How to Disaster-Proof Your Home

A tornado, hurricane, flood, or some other disaster, could cause an immediate and lasting change in your lifestyle. Where would you live? What would you do? Nowadays, it’s essential to try to financially protect yourself and your home against potentially devastating problems. Following are a few tips on how you can disaster-proof your home.

Improve Your Coverage

It would be a good idea to take a close look at your current homeowners insurance. Determine whether or not it would adequately protect you if a disaster struck. Some surveys show that a significant percentage of homeowners are underinsured. Talk to your friends and neighbors and ask them about their coverage. Compare it with yours, and decide if you need to upgrade. You can also question your agent and a local builder to find out how much it would cost to rebuild or repair your home. They will be able to offer you valuable info.

Fill in the Gaps

When you’re doing an appraisal of your insurance coverage it’s important to look for gaps in coverage. Because a disaster can come at any time, and the damage caused can be considerable, it’s essential to make sure you can fully repair or replace anything that is damaged or lost without a lot of out-of-pocket expense. It’s also important that the necessary work can begin as quickly as possible. Carrying enough insurance, with the right provider, is crucial. Talk to your agent and express your concerns. Ask about ways to ensure you’ll be supplied with enough cash to recover your lifestyle as quickly as possible. Make sure you inquire about extended replacement cost coverage, which will extend your coverage beyond replacement value.

Raise Your Deductible

Any upgrades you make in your insurance coverage are going to cost more money. In order to avoid excessive upfront costs, you may want to consider raising your deductibles. As the deductibles go up the premiums go down–it is a standard practice within the insurance industry. If you take this route, remember it’ll mean having to come up with cash in the event something happens. It may even be a good idea to handle small problems on your own without filing a claim so your premiums remain low. To avoid unnecessary financial difficulty should you have to pay a deductible, it would be a good idea to open a savings account for emergencies. Your money can draw interest until it’s actually needed instead of going for monthly premiums. There may even be some tax advantages to a savings account of this type. Talk to an accountant or tax attorney about the possibility.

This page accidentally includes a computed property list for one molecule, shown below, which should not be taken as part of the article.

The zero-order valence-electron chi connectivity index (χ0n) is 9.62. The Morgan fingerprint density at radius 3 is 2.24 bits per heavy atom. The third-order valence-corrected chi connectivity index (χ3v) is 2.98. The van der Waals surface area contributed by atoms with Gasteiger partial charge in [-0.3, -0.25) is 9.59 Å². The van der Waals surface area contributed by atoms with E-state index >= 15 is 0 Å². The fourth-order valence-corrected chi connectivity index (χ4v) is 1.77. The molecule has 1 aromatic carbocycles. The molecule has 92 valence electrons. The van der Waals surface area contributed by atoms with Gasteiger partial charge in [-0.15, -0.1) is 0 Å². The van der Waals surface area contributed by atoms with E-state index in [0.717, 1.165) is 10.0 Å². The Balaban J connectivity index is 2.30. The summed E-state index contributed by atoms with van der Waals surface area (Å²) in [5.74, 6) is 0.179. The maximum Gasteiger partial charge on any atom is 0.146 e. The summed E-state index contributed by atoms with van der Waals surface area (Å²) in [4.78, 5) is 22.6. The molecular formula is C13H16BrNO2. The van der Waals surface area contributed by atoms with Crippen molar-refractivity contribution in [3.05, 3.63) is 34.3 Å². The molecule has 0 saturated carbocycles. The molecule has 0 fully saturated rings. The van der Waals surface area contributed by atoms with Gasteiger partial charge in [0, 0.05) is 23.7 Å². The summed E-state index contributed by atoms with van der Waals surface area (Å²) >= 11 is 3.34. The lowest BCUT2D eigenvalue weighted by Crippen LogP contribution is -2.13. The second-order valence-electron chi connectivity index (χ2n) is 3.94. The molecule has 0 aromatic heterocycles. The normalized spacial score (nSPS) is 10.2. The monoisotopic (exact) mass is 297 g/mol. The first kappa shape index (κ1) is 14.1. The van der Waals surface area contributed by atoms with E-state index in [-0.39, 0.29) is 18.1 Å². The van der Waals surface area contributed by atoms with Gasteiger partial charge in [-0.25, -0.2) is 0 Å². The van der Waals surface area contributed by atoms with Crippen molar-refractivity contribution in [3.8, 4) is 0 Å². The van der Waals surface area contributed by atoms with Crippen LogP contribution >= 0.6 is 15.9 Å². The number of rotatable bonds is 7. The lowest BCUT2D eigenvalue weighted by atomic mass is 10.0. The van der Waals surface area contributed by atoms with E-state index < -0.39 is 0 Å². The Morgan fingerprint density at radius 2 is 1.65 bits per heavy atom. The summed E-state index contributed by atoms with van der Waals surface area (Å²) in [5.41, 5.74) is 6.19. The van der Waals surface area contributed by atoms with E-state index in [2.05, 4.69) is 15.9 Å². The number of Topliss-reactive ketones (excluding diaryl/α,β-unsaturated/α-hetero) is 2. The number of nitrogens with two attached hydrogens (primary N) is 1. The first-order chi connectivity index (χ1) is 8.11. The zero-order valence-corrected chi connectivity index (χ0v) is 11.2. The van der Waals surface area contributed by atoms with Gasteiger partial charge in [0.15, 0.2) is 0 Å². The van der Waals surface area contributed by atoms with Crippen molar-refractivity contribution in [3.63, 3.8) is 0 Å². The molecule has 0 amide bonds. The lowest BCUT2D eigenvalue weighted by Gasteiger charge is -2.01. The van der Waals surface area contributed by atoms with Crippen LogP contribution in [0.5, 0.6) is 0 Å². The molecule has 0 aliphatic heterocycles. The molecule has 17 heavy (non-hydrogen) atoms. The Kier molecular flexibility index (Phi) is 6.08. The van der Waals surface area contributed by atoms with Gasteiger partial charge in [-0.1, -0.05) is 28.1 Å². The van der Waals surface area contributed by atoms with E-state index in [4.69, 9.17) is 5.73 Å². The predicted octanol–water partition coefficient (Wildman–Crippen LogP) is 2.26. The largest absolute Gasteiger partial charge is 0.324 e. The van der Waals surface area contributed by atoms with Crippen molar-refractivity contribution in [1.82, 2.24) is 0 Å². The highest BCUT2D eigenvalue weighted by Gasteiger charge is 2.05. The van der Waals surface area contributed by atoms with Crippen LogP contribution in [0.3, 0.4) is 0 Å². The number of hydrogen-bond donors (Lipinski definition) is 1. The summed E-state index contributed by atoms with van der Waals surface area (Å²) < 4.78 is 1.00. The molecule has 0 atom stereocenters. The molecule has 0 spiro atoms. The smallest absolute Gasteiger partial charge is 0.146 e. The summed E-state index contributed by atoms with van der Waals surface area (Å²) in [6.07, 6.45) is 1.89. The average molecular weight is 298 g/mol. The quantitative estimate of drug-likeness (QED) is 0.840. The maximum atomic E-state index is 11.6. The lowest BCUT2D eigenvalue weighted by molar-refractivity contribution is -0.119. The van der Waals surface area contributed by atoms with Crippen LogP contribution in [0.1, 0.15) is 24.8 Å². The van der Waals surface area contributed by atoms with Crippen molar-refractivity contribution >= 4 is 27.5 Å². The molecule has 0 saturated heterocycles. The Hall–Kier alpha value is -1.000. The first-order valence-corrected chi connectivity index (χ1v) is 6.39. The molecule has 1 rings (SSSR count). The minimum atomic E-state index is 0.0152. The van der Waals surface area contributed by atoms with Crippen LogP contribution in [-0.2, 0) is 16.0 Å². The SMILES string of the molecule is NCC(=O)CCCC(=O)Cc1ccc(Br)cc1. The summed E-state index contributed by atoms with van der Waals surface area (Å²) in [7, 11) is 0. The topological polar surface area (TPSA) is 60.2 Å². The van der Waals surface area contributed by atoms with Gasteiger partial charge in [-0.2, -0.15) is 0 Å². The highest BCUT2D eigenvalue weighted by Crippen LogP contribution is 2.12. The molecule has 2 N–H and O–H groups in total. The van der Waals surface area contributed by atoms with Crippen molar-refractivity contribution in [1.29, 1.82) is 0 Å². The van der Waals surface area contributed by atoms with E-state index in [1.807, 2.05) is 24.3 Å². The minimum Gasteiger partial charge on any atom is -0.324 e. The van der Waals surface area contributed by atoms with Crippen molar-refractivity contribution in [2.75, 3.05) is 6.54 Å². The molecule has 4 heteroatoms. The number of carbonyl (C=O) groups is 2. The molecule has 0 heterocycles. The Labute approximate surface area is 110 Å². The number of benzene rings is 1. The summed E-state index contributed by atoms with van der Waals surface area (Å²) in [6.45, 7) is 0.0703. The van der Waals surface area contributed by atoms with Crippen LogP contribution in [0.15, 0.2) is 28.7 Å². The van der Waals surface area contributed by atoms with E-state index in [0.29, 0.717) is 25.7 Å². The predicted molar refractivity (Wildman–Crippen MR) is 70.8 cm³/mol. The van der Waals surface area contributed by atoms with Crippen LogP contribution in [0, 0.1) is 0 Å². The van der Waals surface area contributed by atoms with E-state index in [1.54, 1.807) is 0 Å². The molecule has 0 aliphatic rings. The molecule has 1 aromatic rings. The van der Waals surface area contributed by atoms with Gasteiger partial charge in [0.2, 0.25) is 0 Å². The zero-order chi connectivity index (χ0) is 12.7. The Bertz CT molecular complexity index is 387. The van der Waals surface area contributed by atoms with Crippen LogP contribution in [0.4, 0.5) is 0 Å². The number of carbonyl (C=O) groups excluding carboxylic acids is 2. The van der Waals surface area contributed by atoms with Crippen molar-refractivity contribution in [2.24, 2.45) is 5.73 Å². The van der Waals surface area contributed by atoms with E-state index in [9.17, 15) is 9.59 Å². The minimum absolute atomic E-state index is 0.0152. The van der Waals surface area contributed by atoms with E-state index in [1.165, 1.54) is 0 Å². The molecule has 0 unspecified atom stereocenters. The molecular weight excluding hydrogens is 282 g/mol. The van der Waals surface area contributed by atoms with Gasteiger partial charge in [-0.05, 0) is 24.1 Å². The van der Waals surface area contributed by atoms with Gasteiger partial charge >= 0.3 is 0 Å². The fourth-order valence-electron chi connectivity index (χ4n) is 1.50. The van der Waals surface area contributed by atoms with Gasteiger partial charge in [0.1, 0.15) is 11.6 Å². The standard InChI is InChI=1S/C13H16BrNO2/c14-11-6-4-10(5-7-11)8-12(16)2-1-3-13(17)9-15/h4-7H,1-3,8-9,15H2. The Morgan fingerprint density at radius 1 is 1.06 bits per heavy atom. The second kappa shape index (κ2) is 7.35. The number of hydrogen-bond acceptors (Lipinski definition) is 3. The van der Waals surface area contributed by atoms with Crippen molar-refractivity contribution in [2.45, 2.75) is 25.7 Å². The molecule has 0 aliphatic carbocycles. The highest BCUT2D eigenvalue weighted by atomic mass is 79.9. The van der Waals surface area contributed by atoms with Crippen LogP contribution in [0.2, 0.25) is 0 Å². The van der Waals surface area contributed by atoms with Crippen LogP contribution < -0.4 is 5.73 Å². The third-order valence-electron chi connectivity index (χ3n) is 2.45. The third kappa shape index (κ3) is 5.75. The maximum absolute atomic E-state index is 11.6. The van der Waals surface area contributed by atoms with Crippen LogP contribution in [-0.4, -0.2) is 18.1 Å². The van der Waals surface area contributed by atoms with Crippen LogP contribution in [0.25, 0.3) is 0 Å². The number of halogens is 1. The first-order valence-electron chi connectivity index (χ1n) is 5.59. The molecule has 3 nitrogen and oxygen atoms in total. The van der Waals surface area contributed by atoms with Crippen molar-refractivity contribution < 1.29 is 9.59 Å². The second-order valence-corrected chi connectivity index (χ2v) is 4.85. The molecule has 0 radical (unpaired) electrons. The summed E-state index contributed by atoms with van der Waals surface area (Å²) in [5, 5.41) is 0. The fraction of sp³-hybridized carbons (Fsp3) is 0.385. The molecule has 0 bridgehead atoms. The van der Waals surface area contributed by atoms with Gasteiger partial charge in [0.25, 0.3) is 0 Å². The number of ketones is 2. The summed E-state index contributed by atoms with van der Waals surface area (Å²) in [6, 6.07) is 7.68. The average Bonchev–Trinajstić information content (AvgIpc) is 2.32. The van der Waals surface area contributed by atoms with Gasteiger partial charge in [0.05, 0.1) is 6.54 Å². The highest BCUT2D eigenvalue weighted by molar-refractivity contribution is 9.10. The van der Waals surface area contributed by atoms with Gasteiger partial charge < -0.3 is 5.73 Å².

Disaster-Proof with Home Improvements

Carrying the right amount and type of insurance so you can financially survive a natural disaster is all well and good, but preventing possible problems in the first place can save you hundreds or even thousands of dollars. By physically strengthening your home, you may stave off storm damage. Of course, there are no guarantees, because hurricanes, tornados, floods, and earthquakes are capable of destroying anything man can build. However, there are ways to improve your chances of coming away from a disaster with minimal damage. These improvements will not only help protect your property, but will save a little on insurance premiums.

Storm-Proofing

Consult with local builders and government agencies on ways to upgrade your property to protect it from storms and other disasters. Installing roofs that are wind-resistant or putting storm-proof shutters on windows is a good place to start. Having shatter-proof windows may also help. Every area of the country has the potential for natural disasters. Certain areas are susceptible to hurricanes while others are prone to earthquakes. Years of experience in dealing with disasters of this type have led to ways of improving structures to withstand potential problems. Take whatever steps you feel are necessary, and within your means, to protect yourself from natural disasters so that you can treat your insurance coverage as a backup plan.

Guest post from Bailey Harris. Bailey enjoys writing about real estate, insurance, finance, and related topics.

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